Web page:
Space research and exploration must be understood within the framework of expanding the frontiers of our knowledge about nature and the universe. There is a return component that is beginning to emerge globally and that, although less visible, is no less important: its incorporation into Art, Humanities and Social Sciences; who would have thought that, thanks to a meeting on avant-garde art in a small Salamanca town in Castilla-León, a scientific and innovative project on habitability in space, which is also relevant as intangible cultural heritage, could emerge!

I have already commented in this forum that one of the fundamental aspects of lunar and planetary exploration and research is that space will be (in fact it already is) another place where human beings will develop their most common activities.

A few decades ago space was seen as a remote and unknown place where science and technology prevailed as areas of human progress, through the development of the most avant-garde ingenuity that humanity was capable of conceiving. This is so, and it will continue to be so, given the immensity of the cosmos and our still limited knowledge of it.

Space research and exploration must be understood within the framework of expanding the frontiers of our knowledge about nature and the universe, something that is important per se without the need for any other economic or political justification.

It is the simple fact of learning, satisfying our curiosity, to progress as human beings: what has helped us evolve as a species. In addition, there are numerous direct and indirect scientific and technological returns in other areas (communications, medicine, the environment, natural hazards, mineral resources, etc.), which testify to their importance in our daily lives.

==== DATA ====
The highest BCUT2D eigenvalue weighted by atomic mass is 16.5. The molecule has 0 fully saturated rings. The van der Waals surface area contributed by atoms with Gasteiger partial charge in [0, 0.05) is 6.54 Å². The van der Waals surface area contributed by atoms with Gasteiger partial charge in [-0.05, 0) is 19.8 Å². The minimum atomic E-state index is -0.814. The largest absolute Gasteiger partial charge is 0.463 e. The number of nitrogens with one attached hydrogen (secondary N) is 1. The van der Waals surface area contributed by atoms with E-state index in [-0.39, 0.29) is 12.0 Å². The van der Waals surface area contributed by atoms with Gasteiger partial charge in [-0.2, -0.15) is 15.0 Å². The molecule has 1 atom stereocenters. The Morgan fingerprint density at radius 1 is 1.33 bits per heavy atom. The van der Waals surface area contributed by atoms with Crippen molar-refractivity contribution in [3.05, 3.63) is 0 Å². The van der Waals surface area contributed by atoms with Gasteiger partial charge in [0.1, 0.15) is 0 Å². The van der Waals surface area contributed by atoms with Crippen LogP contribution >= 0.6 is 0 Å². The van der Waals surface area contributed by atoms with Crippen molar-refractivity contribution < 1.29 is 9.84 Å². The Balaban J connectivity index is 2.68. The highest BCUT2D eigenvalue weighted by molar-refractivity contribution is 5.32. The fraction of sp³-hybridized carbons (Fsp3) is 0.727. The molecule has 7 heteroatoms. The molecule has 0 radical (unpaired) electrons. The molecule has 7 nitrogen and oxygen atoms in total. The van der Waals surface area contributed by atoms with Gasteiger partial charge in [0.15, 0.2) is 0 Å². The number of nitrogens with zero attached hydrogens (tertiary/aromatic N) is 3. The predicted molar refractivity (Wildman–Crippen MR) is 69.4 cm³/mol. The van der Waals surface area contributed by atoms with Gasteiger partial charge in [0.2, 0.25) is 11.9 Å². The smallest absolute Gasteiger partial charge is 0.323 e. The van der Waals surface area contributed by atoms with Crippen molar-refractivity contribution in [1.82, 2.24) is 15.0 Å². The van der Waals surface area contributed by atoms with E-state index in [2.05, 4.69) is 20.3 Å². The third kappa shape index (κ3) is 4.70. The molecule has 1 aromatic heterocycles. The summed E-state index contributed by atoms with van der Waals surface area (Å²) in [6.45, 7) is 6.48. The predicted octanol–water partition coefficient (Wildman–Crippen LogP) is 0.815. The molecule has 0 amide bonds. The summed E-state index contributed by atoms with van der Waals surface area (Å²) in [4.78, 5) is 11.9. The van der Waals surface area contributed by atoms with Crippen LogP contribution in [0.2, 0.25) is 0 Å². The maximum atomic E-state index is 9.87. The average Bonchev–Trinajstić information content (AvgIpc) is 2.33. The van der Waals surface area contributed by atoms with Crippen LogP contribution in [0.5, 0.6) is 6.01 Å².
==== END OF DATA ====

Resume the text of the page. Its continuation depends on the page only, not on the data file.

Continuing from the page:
However, there is a return component that is beginning to emerge globally and that, although less visible, is therefore no less important. In fact, it may be the key to confirming the maturation of an Earth-Space-Earth process, which feeds back through the culturally holistic imbrication of all that space entails as a new environment in our advance beyond the borders of our planet: its incorporation into Art, Humanities and Social Sciences, in this case, into the former.

But I am not referring to Spatial Art as a genre of expression, but to something that goes even further. Something that is already happening and that is exemplified very well with an artistic initiative developed in Hondura de Huebra, a small town in Salamanca (Castilla-León) with barely 10 inhabitants, which I have had the opportunity to get to know recently.

If we turn to a general definition of art, such as that of Tatarkiewicz, in his “History of six ideas”, this is understood as any activity or product carried out with an aesthetic and also communicative purpose, through which ideas, emotions and, in general, a vision of the world are expressed, through diverse resources, such as plastics, linguistics, sound, body and mixed.

And this is precisely the idea, the concept that underlies the extraordinary “Habitable Sculpture” that Domingo Sánchez Blanco is making and that, in addition to the importance of the work itself, aims to be an